By Kimberly Wurth
As the tight beam of the scanning electron microscope focused on a tiny fragment of ancient eggshell, I immediately saw that one of the inner shell’s layers had been partially reabsorbed. This exciting news, which I shared with my research team, meant the egg was fertilized and developing its potential chick, a young scarlet macaw, some 900 years ago. But this discovery led to a pressing question: How did this happen, given that the bird is not native to Southwest New Mexico?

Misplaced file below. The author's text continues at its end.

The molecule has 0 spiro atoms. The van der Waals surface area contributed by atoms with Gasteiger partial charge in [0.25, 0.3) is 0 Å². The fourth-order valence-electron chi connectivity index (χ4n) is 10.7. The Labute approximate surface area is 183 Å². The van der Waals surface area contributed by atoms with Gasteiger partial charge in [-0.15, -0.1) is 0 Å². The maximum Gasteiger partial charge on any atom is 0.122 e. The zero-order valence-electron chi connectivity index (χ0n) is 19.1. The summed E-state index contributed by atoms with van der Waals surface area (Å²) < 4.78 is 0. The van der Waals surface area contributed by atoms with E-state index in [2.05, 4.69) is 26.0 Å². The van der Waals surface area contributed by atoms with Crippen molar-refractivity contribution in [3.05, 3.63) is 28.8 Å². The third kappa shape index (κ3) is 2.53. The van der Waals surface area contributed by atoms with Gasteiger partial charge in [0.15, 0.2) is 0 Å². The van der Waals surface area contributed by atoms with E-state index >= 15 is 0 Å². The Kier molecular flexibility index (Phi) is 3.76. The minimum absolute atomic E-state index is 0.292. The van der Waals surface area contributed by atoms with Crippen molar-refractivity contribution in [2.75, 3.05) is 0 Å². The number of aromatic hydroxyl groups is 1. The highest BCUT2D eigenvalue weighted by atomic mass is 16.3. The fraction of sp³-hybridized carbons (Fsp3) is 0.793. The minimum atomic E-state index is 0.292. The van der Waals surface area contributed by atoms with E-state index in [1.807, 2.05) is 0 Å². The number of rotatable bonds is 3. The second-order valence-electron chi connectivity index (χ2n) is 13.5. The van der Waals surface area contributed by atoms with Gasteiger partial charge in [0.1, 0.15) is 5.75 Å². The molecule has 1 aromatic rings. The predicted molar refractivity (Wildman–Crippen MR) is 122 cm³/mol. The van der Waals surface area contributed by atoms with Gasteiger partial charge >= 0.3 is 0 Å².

I’m working with a team on a project that focuses on exploring whether the Indigenous people of the Mimbres culture at the Old Town Ruin site in southwestern New Mexico included individuals skilled in the care and breeding of these Central and South American birds. For reasons unclear to us (ceremonial feather use, as high-status belongings, sacrificial offerings or some combination of all) the intense, colorful birds were important enough to transport them far from their native woodlands, breed them here in New Mexico and later bury them within the community, along with their eggs.
Read the rest of the story as it appeared in the Santa Fe New Mexican.